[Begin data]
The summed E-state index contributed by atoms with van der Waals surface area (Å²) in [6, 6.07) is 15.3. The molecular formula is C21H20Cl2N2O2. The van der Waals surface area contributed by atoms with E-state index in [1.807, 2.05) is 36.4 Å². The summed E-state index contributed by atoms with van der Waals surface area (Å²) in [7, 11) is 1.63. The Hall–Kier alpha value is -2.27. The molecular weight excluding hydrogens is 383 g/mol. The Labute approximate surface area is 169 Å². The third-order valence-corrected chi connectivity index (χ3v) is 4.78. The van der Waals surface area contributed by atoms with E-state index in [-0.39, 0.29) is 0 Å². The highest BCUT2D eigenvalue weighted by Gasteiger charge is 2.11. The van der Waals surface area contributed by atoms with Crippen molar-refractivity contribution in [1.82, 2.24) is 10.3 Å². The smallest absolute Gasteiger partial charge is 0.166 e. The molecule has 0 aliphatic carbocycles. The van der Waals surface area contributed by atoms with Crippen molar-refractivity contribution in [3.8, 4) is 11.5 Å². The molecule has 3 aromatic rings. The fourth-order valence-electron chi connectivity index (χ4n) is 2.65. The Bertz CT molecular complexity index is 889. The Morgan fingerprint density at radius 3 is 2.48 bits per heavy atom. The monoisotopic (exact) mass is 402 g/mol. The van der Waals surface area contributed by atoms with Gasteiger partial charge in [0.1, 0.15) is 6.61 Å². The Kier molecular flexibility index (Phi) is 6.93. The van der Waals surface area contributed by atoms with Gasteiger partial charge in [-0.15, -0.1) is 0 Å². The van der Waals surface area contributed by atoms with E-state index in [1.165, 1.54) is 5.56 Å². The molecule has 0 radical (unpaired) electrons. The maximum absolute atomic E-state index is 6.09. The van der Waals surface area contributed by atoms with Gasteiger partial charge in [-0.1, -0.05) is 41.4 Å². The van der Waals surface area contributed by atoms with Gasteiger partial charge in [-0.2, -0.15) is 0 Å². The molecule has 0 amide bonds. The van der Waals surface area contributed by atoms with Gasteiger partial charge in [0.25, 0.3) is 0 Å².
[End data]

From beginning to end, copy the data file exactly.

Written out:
The summed E-state index contributed by atoms with van der Waals surface area (Å²) in [6, 6.07) is 15.3. The molecular formula is C21H20Cl2N2O2. The van der Waals surface area contributed by atoms with E-state index in [1.807, 2.05) is 36.4 Å². The summed E-state index contributed by atoms with van der Waals surface area (Å²) in [7, 11) is 1.63. The Hall–Kier alpha value is -2.27. The molecular weight excluding hydrogens is 383 g/mol. The Labute approximate surface area is 169 Å². The third-order valence-corrected chi connectivity index (χ3v) is 4.78. The van der Waals surface area contributed by atoms with E-state index in [-0.39, 0.29) is 0 Å². The highest BCUT2D eigenvalue weighted by Gasteiger charge is 2.11. The van der Waals surface area contributed by atoms with Crippen molar-refractivity contribution in [1.82, 2.24) is 10.3 Å². The smallest absolute Gasteiger partial charge is 0.166 e. The molecule has 0 aliphatic carbocycles. The van der Waals surface area contributed by atoms with Crippen molar-refractivity contribution in [3.8, 4) is 11.5 Å². The molecule has 3 aromatic rings. The fourth-order valence-electron chi connectivity index (χ4n) is 2.65. The Bertz CT molecular complexity index is 889. The Morgan fingerprint density at radius 3 is 2.48 bits per heavy atom. The monoisotopic (exact) mass is 402 g/mol. The van der Waals surface area contributed by atoms with Gasteiger partial charge in [0.1, 0.15) is 6.61 Å². The Kier molecular flexibility index (Phi) is 6.93. The van der Waals surface area contributed by atoms with Gasteiger partial charge in [-0.15, -0.1) is 0 Å². The van der Waals surface area contributed by atoms with E-state index in [1.165, 1.54) is 5.56 Å². The molecule has 0 radical (unpaired) electrons. The maximum absolute atomic E-state index is 6.09. The van der Waals surface area contributed by atoms with Gasteiger partial charge in [-0.1, -0.05) is 41.4 Å². The van der Waals surface area contributed by atoms with Gasteiger partial charge in [-0.2, -0.15) is 0 Å². The molecule has 0 amide bonds. The van der Waals surface area contributed by atoms with Gasteiger partial charge in [0.25, 0.3) is 0 Å².